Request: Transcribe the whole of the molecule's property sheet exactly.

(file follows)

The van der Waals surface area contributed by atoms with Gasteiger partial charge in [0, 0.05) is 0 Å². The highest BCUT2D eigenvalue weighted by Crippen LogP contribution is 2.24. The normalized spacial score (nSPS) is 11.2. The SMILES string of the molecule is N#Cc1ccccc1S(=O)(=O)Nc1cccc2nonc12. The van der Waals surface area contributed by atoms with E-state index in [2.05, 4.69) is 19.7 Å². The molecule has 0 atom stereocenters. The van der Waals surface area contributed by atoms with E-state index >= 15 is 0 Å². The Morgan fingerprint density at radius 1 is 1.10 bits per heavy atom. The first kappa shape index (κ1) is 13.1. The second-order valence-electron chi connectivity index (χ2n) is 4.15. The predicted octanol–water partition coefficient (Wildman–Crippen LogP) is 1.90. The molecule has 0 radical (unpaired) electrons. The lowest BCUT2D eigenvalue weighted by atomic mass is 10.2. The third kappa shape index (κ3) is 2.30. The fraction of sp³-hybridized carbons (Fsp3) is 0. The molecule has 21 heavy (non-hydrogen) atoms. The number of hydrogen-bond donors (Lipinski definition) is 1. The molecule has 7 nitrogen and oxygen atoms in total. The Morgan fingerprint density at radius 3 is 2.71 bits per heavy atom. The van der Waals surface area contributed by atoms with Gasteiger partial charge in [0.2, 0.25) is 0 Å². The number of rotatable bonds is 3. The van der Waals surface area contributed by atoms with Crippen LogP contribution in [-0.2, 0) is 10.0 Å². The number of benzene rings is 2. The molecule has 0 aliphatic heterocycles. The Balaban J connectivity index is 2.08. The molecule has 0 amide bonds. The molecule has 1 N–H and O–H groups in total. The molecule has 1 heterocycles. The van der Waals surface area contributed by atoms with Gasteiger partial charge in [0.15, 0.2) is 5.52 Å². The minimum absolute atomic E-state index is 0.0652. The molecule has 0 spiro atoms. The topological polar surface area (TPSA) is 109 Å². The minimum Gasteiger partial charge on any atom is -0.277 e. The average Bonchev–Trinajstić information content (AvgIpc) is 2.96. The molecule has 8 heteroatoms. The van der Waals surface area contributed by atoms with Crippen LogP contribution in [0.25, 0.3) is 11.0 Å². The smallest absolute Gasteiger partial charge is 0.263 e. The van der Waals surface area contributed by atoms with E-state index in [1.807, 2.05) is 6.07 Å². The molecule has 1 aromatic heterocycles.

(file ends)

The van der Waals surface area contributed by atoms with Gasteiger partial charge in [0, 0.05) is 0 Å². The highest BCUT2D eigenvalue weighted by Crippen LogP contribution is 2.24. The normalized spacial score (nSPS) is 11.2. The SMILES string of the molecule is N#Cc1ccccc1S(=O)(=O)Nc1cccc2nonc12. The van der Waals surface area contributed by atoms with E-state index in [2.05, 4.69) is 19.7 Å². The molecule has 0 atom stereocenters. The van der Waals surface area contributed by atoms with E-state index >= 15 is 0 Å². The Morgan fingerprint density at radius 1 is 1.10 bits per heavy atom. The first kappa shape index (κ1) is 13.1. The second-order valence-electron chi connectivity index (χ2n) is 4.15. The predicted octanol–water partition coefficient (Wildman–Crippen LogP) is 1.90. The molecule has 0 radical (unpaired) electrons. The lowest BCUT2D eigenvalue weighted by atomic mass is 10.2. The third kappa shape index (κ3) is 2.30. The fraction of sp³-hybridized carbons (Fsp3) is 0. The molecule has 21 heavy (non-hydrogen) atoms. The number of hydrogen-bond donors (Lipinski definition) is 1. The molecule has 7 nitrogen and oxygen atoms in total. The Morgan fingerprint density at radius 3 is 2.71 bits per heavy atom. The van der Waals surface area contributed by atoms with Gasteiger partial charge in [0.2, 0.25) is 0 Å². The number of rotatable bonds is 3. The van der Waals surface area contributed by atoms with Crippen LogP contribution in [-0.2, 0) is 10.0 Å². The number of benzene rings is 2. The molecule has 0 aliphatic heterocycles. The Balaban J connectivity index is 2.08. The molecule has 0 amide bonds. The molecule has 1 N–H and O–H groups in total. The molecule has 1 heterocycles. The van der Waals surface area contributed by atoms with Gasteiger partial charge in [0.15, 0.2) is 5.52 Å². The minimum absolute atomic E-state index is 0.0652. The molecule has 0 spiro atoms. The topological polar surface area (TPSA) is 109 Å². The minimum Gasteiger partial charge on any atom is -0.277 e. The average Bonchev–Trinajstić information content (AvgIpc) is 2.96. The molecule has 8 heteroatoms. The van der Waals surface area contributed by atoms with Crippen LogP contribution in [0.25, 0.3) is 11.0 Å². The smallest absolute Gasteiger partial charge is 0.263 e. The van der Waals surface area contributed by atoms with E-state index in [1.807, 2.05) is 6.07 Å². The molecule has 1 aromatic heterocycles.